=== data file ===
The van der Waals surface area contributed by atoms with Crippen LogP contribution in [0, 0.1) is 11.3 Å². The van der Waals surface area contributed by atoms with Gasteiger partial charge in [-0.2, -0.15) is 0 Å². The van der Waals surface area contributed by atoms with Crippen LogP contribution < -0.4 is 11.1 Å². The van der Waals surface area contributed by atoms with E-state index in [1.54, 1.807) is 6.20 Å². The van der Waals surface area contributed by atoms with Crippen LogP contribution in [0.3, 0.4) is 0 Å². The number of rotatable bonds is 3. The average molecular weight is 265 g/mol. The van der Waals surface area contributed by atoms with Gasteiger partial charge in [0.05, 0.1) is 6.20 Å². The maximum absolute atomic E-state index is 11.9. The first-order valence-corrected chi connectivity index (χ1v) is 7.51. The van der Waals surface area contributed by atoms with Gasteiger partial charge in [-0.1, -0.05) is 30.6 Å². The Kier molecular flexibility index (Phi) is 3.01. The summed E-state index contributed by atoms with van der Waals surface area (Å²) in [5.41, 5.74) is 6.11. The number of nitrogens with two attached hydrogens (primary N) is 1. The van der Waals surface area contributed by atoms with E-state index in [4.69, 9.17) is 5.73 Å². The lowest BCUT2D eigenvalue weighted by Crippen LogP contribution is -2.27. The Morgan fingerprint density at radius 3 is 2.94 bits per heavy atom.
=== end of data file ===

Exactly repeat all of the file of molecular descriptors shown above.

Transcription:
The van der Waals surface area contributed by atoms with Crippen LogP contribution in [0, 0.1) is 11.3 Å². The van der Waals surface area contributed by atoms with Gasteiger partial charge in [-0.2, -0.15) is 0 Å². The van der Waals surface area contributed by atoms with Crippen LogP contribution < -0.4 is 11.1 Å². The van der Waals surface area contributed by atoms with E-state index in [1.54, 1.807) is 6.20 Å². The van der Waals surface area contributed by atoms with Crippen LogP contribution in [0.3, 0.4) is 0 Å². The number of rotatable bonds is 3. The average molecular weight is 265 g/mol. The van der Waals surface area contributed by atoms with Gasteiger partial charge in [0.05, 0.1) is 6.20 Å². The maximum absolute atomic E-state index is 11.9. The first-order valence-corrected chi connectivity index (χ1v) is 7.51. The van der Waals surface area contributed by atoms with Gasteiger partial charge in [-0.1, -0.05) is 30.6 Å². The Kier molecular flexibility index (Phi) is 3.01. The summed E-state index contributed by atoms with van der Waals surface area (Å²) in [5.41, 5.74) is 6.11. The number of nitrogens with two attached hydrogens (primary N) is 1. The van der Waals surface area contributed by atoms with E-state index in [4.69, 9.17) is 5.73 Å². The lowest BCUT2D eigenvalue weighted by Crippen LogP contribution is -2.27. The Morgan fingerprint density at radius 3 is 2.94 bits per heavy atom.